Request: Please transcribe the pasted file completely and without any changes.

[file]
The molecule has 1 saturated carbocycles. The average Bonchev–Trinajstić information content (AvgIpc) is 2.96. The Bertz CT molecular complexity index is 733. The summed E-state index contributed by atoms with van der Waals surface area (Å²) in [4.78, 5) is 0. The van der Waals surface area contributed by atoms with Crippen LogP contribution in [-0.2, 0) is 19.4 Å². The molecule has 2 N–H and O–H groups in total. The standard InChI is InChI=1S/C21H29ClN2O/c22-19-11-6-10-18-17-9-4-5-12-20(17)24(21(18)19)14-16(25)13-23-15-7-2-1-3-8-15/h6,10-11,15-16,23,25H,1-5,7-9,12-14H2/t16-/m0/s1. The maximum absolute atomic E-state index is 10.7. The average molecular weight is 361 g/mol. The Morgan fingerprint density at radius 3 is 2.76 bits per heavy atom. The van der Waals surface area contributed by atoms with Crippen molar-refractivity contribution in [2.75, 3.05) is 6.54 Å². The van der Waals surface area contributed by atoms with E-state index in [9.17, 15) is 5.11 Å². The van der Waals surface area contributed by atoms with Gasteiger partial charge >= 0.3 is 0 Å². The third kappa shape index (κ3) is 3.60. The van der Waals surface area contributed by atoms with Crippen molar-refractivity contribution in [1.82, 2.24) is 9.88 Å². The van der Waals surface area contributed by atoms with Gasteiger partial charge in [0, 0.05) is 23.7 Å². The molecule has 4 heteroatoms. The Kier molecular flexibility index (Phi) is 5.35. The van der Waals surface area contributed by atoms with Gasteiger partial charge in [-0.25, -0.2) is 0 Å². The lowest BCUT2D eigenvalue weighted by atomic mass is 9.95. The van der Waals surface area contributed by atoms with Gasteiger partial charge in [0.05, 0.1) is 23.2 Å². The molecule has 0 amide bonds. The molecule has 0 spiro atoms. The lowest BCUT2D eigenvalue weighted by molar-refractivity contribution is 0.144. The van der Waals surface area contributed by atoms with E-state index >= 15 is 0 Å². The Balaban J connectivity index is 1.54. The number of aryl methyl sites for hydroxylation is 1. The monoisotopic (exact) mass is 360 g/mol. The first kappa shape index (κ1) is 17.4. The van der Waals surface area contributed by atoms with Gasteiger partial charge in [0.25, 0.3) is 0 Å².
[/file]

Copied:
The molecule has 1 saturated carbocycles. The average Bonchev–Trinajstić information content (AvgIpc) is 2.96. The Bertz CT molecular complexity index is 733. The summed E-state index contributed by atoms with van der Waals surface area (Å²) in [4.78, 5) is 0. The van der Waals surface area contributed by atoms with Crippen LogP contribution in [-0.2, 0) is 19.4 Å². The molecule has 2 N–H and O–H groups in total. The standard InChI is InChI=1S/C21H29ClN2O/c22-19-11-6-10-18-17-9-4-5-12-20(17)24(21(18)19)14-16(25)13-23-15-7-2-1-3-8-15/h6,10-11,15-16,23,25H,1-5,7-9,12-14H2/t16-/m0/s1. The maximum absolute atomic E-state index is 10.7. The average molecular weight is 361 g/mol. The Morgan fingerprint density at radius 3 is 2.76 bits per heavy atom. The van der Waals surface area contributed by atoms with Crippen molar-refractivity contribution in [2.75, 3.05) is 6.54 Å². The van der Waals surface area contributed by atoms with E-state index in [9.17, 15) is 5.11 Å². The van der Waals surface area contributed by atoms with Gasteiger partial charge >= 0.3 is 0 Å². The third kappa shape index (κ3) is 3.60. The van der Waals surface area contributed by atoms with Crippen molar-refractivity contribution in [1.82, 2.24) is 9.88 Å². The van der Waals surface area contributed by atoms with Gasteiger partial charge in [0, 0.05) is 23.7 Å². The molecule has 4 heteroatoms. The Kier molecular flexibility index (Phi) is 5.35. The van der Waals surface area contributed by atoms with Gasteiger partial charge in [-0.25, -0.2) is 0 Å². The lowest BCUT2D eigenvalue weighted by atomic mass is 9.95. The van der Waals surface area contributed by atoms with Gasteiger partial charge in [0.05, 0.1) is 23.2 Å². The molecule has 0 amide bonds. The molecule has 0 spiro atoms. The lowest BCUT2D eigenvalue weighted by molar-refractivity contribution is 0.144. The van der Waals surface area contributed by atoms with E-state index >= 15 is 0 Å². The Balaban J connectivity index is 1.54. The number of aryl methyl sites for hydroxylation is 1. The monoisotopic (exact) mass is 360 g/mol. The first kappa shape index (κ1) is 17.4. The van der Waals surface area contributed by atoms with Gasteiger partial charge in [0.25, 0.3) is 0 Å².